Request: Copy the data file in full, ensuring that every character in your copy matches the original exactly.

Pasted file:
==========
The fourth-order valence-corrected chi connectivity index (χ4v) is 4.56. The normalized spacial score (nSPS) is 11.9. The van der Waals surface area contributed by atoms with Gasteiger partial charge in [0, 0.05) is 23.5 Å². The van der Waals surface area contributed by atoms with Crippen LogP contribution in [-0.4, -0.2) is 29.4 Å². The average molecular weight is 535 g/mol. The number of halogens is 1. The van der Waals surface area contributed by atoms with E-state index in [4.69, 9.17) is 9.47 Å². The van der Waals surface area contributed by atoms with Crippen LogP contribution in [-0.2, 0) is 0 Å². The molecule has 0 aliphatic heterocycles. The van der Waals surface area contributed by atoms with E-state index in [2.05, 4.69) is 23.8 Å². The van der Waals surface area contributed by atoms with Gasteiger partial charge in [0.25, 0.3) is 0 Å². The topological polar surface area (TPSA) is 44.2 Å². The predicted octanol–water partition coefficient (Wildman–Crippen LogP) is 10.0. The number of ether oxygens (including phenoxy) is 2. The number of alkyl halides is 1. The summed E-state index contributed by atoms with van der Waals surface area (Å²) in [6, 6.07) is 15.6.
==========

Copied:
The fourth-order valence-corrected chi connectivity index (χ4v) is 4.56. The normalized spacial score (nSPS) is 11.9. The van der Waals surface area contributed by atoms with Gasteiger partial charge in [0, 0.05) is 23.5 Å². The van der Waals surface area contributed by atoms with Crippen LogP contribution in [-0.4, -0.2) is 29.4 Å². The average molecular weight is 535 g/mol. The number of halogens is 1. The van der Waals surface area contributed by atoms with E-state index in [4.69, 9.17) is 9.47 Å². The van der Waals surface area contributed by atoms with Crippen LogP contribution in [-0.2, 0) is 0 Å². The molecule has 0 aliphatic heterocycles. The van der Waals surface area contributed by atoms with E-state index in [2.05, 4.69) is 23.8 Å². The van der Waals surface area contributed by atoms with Gasteiger partial charge in [0.25, 0.3) is 0 Å². The topological polar surface area (TPSA) is 44.2 Å². The predicted octanol–water partition coefficient (Wildman–Crippen LogP) is 10.0. The number of ether oxygens (including phenoxy) is 2. The number of alkyl halides is 1. The summed E-state index contributed by atoms with van der Waals surface area (Å²) in [6, 6.07) is 15.6.